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Black ink : Black Student Movement, University of North Carolina at Chapel Hill. online resource ([Chapel Hill, N.C.]) 1969-current, October 20, 1971, Image 6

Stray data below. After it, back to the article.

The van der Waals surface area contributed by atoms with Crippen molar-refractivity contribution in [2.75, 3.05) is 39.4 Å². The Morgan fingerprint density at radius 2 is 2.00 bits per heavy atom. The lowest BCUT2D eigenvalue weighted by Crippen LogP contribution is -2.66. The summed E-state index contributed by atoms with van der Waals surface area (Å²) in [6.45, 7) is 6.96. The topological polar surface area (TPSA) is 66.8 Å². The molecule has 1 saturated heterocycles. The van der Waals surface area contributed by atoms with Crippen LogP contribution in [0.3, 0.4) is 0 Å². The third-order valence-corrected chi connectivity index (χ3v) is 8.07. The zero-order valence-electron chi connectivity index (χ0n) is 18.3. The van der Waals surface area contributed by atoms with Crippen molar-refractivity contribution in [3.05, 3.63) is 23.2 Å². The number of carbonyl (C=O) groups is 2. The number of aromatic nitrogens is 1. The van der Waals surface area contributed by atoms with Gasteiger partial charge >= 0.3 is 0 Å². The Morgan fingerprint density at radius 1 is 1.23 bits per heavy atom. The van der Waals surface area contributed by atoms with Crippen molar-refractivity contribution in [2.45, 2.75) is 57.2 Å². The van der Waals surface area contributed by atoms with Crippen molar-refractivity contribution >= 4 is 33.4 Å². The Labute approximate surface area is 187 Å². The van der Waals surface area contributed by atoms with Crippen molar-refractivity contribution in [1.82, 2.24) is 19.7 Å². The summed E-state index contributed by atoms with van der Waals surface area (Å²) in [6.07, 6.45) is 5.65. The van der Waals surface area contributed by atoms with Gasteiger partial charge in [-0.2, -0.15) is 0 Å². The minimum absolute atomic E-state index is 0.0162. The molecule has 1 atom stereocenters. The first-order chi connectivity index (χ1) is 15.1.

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page 6 BLACK INK October 20, 1971 (continued from page 3) handshakes to give the sisters and brothers, but as he stuck out his hand, the brother with the shovel cut it off. “You didn’t help us when we needed you, but now you want to come in and unify with us. You found every way in the book to keep from helping us before. You even stooped so low as to confuse the other brothers. You played long and hard iird you had a good time while the rest of us were struggling. You even took money from the same man you told everybody you hated so much. In fact, not only did you not help us, but you helped the enemy who was trying to kill us all. You’re not even a black man; You are a traitor. And this is only one way to deal with traitors. As he said that, all of the brothers and sisters who had shovels raided them to strike the traitor. When he saw this, the traitor began to back away. Just as he turned to run, he hit smack into the big rock that they had just moved. As he fell to the ground, the ground creaked andthe rock shifted, pinning him to the ground. “Help, help’ help’ he cried. But the brothers and sisters swung their shovels over their shoulders and began to walk away. As it began to ge* dark, there was no one to hear the -cries for help. The others had some more rocks to move that night. CHAPEL HILL BLACK DAYS by Larry Mixon Walking up the wa}k-way I came upon the unholy sight of an Oreo-- I mean a real through and through Oreo. He was coming down the walk-way straight towards me, surrounded (and I might add outwardly fascinated) by whites. He casually looks in my direction, and suddenly teels the real need of looking the other way at some God-damn birds. Undaunted, I decided to create a minor confrontation. I switched over to the same side he was on, so as to put him straight ahead of me. Next, I poUtely and of course friendly said “Whats happening Brother.” 0-o-o-oh, have I never seen such a clasic Oreo. Not a word did his lips utter. He quickly assumed a totally embarrassed look. —Were his ears deceiving him? In my mind, I could just hear an affected southern drawl yelling “Nigger”. Never in a million years could God Almighty above have come up with a worse horror than him. Now I profess to believe in Black solidarity, and benevolence towards my Black Brothers. But this was one time I really wanted to whip some ass! Yet, later I thought, am I an Oreo? Her’e I am on this mother-fucking white campus - identifying with some white washed Tarheel; watchingwith a troop of white friends myself; assimilating alien tastes-lasagna, Beatles, white fashions, indeed, white erudition! Not once have I ventured into the Black world of Carroboro, and whats more, don’t really want to. Am I Black? Have I retained my soul? ABSTRACT THOUGHTS OF A BROTHER Me being me. Black proud, and determined to be free. Will fight to the death if need be, Until a brighter day for my brothers and sisters I see. As a Black man I stand among the few, Like a Black grain of sand on the white beach. As a Black man I live from day to day. Paying the price of life, In blood, sweat and tears. As a militant, I must be ready to fight And die for liberation. But then I might die anyway. Just Because I’m Black. RESPONSE TO FLOOR POLICIES by Herman Mixon Recently, lames Residence College inacted a social policy on September 11, 1971 restricting the social functions of the inhabitants of the dorm from having social functions with a significant number of off campus visitors or residents of other dorms. This policy is directed chiefiy against blacks on the campus, for blacks were the only ones on South Campus utilizing the social rooms for social functions attracting blacks from other dorms and blacks from off-campus. The BSM officially protest this policy of James as being discriminatory and racist in sentiment. Currently, the only way black students can get together is through giving one week notice in writing and giving specfic instruction as to how the affair will be conducted. Black students are not typical UNC students and such affairs as beer-blasts, poetry reading sessions and folk singing do not appeal to the broad black masses. Since black students are not allowed to live together, it is impossible to avoid having a social function without inviting off-campus and blacks from other dorms. Therefore, Blacks at UNC had previously held such functions at James Residence Halls owing to the attractive set-up of the high percentage of Blacks residing there and the available dorm space for social functions. The BSM was not consulted on this policy, nor were Black students residing in James given voice as to their wishes. (This poHcy also is in effect for Morrison). Since Blacks do not perti- cipate in typical functions of dorm-Ufe, it is not too much to ask to allow the continued use of the socialo rooms for infrequent and informal gather ing places for Black borthers andssisters on weekends. Therefore, the BSM goes on record officially opposing the written policy of James (and Morrison) and intend to present this statement of protest to the officials of James and appropriate University officials. It is hoped, nay, expected that something will come out of this coril'rontution and this latest inlVingemcnt upon Blacks upon tiiis campus be extinguisiicd. To the crackers. I’m just a spoon full Of chittlings on their steak plate. And when the revolution come. I’ll surprise them, And for once they’ll be late. I must be like Nimrod, the might hunter, Before the Eternal, like the mighty oak in a storm of danger, With pressure from the wind, I must not bend. But always in pain as my darker than blue Heart melts at the sight of coons. Niggers toms, and colored people. The pain stoos as I partake of the oil ■And I wald that walk. And talk the talk Of the third world. Flying high in the friendly skies, Without ever leaving the ground Hard times come and go. As the streets become crowded with People who wear afros. And yet have processed minds. Grey people, grey people everywhere. But they must know, I don’t care! Grey people, grey people come and go. But you won’t bullshit me no more. Black people listen; but don’t hear. Black people touch? but don’t feel. Black leaders speak; but don’t rap. ‘bout heaven; but no one prays. Everybody’s talking ‘bout getting dovra; but no one will lay. People say if there’s heU below, we’re all going to go; But how do they know? Black people. Black people, we must get right. It’s time to get our function tight, When it ail breaks out, you’ll still die in the tight, No questions will be asKea, I hope you don’t die eating chicken, sittining on your ass. TODAY JAMES, TOMORROW, A THE WORLD